I think what you’re seeing more than anything is that countering disinformation effectively requires a whole of society approach. That's kind of a cheesy, bureaucratic, inside-the-Beltway term. But it really is not a challenge that the US government is going to solve alone. It's not a challenge that the private sector that these platforms are going to solve alone. It's going to require everyone coming together and forming a partnership.
And that's one of the things that we're looking at tackling over at Aspen Institute, with the recently announced commission on information disorder that I'm going to chair. We want to pull everybody together to figure out who the key players are, what the roles and responsibilities are, and recommend a set of short term and longer term solutions that will allow us to move forward as a community, as a society, and get past this.
But even if you think about the individuals and their roles and responsibilities, I think there's a fair argument that over the last several years, there was absolutely a public policy interest in having the president maintain access to his Twitter account. Obviously when you incite violence via that account, that's a different set of circumstances. And I think Twitter was justified in permanently suspending the president's account. The challenge is going to be how do they enforce the terms of their policy globally? We tend to live in a bubble here in the US, but there are other foreign leaders that are as bad if not worse on platforms. And it's going to be important that the social media companies enforce those policies globally.
You said recently that Donald Trump needs to resign, that’s the first step out of this mess. That seems unlikely, but we do have this impeachment process going on right now. It seems likely that the House will vote to move articles forward. [The House of Representatives later voted 232-197 in favor of impeachment, with 10 Republicans joining the Democrats.] Is impeachment the right decision? How do you expect that to play out? And what else still needs to happen to fix this mess we’re in?
The reason that I think the first option is that the president resign is because he needs to accept responsibility for what he's done, that he lied to his followers, that all of these claims of fraud and stolen and rigged elections, that was all a grift. It was a long game. It was a con, and he needs to own up to that. And you need to tell his followers that they need to back down and listen to their state and local election officials about how elections actually work.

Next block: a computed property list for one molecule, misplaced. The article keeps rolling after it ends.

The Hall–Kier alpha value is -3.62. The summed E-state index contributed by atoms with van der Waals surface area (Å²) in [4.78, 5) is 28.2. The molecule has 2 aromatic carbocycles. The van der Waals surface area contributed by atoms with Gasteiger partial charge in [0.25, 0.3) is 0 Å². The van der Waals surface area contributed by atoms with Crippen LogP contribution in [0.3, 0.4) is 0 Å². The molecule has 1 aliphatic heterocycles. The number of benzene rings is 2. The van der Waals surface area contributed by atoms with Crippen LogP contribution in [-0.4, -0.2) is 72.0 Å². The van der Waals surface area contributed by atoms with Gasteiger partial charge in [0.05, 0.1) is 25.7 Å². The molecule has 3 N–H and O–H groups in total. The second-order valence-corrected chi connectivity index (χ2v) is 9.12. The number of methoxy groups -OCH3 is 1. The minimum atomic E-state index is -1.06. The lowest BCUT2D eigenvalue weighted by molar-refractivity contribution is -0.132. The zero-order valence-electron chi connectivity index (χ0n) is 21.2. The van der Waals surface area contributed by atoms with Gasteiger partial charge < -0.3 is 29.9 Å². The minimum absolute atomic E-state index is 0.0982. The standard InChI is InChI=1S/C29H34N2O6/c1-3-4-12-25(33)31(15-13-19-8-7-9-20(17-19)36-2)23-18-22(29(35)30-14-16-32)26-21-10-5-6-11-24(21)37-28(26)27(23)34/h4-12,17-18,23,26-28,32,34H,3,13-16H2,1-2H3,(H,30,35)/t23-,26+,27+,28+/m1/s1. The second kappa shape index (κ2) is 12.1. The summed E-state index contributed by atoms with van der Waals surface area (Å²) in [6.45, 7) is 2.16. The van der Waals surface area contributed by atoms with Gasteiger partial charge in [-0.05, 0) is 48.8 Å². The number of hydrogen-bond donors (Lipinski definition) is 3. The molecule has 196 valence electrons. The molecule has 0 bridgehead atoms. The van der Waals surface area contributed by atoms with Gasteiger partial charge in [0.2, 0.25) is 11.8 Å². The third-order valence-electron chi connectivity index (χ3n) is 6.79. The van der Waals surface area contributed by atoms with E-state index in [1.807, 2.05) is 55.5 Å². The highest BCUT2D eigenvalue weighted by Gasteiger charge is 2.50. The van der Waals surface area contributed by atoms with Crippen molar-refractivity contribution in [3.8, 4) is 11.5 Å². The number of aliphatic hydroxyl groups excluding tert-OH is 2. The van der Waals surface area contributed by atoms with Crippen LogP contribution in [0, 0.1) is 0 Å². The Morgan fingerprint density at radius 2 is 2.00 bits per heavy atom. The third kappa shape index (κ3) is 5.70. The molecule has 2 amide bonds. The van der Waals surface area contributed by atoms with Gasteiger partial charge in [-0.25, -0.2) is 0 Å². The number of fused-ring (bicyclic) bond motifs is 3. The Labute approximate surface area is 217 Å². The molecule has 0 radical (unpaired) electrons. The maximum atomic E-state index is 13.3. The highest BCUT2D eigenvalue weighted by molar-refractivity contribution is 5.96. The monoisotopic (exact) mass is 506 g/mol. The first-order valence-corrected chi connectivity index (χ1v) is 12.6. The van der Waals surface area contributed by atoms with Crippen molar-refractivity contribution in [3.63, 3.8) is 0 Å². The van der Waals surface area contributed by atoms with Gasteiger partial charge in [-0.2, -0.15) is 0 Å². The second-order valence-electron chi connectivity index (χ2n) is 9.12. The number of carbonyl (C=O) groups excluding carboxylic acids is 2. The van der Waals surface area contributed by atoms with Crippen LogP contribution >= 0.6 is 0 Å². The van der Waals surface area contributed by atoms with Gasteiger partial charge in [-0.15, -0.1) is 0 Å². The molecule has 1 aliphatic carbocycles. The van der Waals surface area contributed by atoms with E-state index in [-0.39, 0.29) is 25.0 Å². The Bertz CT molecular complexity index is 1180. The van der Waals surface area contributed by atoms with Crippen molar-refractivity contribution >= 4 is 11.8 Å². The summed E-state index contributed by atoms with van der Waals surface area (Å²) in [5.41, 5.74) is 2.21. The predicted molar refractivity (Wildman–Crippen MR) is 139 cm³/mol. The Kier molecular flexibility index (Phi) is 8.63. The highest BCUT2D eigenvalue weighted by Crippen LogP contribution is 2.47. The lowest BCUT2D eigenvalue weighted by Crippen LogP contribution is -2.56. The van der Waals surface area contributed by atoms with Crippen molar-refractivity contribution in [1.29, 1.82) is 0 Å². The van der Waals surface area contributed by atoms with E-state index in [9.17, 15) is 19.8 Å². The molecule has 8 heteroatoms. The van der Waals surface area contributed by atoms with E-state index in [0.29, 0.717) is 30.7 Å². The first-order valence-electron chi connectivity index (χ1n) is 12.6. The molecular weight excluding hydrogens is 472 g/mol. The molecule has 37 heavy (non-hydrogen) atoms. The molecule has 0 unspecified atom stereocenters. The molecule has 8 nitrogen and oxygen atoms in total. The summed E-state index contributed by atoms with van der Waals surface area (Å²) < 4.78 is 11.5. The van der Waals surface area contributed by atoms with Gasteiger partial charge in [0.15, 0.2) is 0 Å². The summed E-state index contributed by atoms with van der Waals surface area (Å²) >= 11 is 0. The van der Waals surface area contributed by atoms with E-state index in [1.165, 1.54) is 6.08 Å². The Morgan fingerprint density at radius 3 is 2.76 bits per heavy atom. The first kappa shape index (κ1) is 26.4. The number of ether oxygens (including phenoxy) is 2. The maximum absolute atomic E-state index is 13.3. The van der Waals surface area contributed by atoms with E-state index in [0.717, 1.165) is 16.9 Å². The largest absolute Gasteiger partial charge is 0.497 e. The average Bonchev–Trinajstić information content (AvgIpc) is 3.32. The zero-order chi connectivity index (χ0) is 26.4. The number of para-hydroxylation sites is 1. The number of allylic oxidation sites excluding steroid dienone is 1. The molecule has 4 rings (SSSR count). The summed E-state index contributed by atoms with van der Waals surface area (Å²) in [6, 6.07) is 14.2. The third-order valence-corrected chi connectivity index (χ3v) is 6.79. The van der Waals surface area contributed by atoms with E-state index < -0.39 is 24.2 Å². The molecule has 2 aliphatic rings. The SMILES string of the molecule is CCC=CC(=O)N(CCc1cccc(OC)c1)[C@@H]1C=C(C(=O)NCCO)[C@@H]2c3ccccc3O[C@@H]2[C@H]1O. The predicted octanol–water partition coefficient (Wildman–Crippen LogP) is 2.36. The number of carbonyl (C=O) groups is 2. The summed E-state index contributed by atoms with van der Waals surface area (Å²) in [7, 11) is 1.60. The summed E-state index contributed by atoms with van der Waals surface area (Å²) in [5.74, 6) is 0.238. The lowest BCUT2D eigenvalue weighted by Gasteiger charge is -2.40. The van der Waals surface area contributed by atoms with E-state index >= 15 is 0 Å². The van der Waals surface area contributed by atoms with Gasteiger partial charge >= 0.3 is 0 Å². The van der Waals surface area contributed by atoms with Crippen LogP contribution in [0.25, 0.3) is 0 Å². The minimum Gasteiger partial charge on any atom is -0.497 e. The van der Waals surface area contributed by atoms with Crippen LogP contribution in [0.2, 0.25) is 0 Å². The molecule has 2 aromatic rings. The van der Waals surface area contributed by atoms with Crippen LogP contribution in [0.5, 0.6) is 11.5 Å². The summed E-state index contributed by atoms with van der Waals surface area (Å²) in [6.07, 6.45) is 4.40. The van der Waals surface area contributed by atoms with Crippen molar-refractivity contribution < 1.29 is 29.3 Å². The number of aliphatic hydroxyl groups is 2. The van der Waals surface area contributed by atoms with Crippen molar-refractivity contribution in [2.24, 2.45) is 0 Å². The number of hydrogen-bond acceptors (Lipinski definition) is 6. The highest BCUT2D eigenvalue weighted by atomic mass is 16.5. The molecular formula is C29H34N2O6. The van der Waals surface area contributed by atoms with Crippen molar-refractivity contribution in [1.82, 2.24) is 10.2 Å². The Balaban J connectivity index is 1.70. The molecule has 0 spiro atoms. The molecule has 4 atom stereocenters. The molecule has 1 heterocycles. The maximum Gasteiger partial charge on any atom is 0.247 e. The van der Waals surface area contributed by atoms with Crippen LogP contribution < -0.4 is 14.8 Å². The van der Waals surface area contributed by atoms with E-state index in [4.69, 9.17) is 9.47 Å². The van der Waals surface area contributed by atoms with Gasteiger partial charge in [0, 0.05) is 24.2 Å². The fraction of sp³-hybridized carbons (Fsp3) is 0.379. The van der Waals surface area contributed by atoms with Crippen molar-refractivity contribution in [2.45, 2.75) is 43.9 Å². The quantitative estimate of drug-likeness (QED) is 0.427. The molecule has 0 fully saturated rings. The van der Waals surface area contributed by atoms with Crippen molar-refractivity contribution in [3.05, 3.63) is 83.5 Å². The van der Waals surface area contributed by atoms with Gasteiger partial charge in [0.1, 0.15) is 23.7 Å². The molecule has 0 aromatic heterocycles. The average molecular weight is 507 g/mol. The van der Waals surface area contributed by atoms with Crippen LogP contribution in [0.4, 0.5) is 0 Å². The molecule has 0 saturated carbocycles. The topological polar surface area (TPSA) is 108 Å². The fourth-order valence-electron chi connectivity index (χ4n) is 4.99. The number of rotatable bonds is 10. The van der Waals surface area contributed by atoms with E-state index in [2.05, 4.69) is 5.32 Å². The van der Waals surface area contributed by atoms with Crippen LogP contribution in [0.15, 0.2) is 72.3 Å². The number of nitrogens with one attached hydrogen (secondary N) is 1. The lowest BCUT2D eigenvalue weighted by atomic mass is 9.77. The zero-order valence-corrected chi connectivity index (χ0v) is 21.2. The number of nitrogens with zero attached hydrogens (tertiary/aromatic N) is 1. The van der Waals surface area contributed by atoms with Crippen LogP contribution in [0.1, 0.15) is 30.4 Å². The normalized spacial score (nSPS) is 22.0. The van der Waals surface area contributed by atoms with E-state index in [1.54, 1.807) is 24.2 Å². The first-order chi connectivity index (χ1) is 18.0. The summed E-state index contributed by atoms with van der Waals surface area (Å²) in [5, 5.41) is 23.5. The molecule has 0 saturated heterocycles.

In lieu of him resigning, impeachment is the right mechanism. We have to communicate very, very clearly to the American people that inciting insurrection and trying to overturn a free and fair election will not be tolerated. That it is unacceptable behavior.
And it's not just about the American people, but it's about the rest of the free world, that we can communicate clearly to our allies, that we can communicate to aspiring democracies, that we can communicate to dictatorships that attempts to overthrow or overturn a free and fair election will not be tolerated in the United States. We've got to continue to set an example, and yes there are consequences.
You’re hearing from a lot of Republicans that are not supporting impeachment that there needs to be a time of healing. That doesn't do the trick, that doesn't restore confidence. That doesn't stave off the next attempt in 2024, where a candidate tries to do the same thing.
Your role as director of CISA was more than about just elections. It's about broader infrastructure security. And at the end of last year, there was the revelation of the SolarWinds hack, which happened as early as last March. As part of your new venture with former Facebook chief security officer Alex Stamos, you’re working with SolarWinds to plot a path forward. What can companies do about these insidious, so-called supply chain attacks? Did CISA miss something last year? Did everyone? And how do we not miss it again?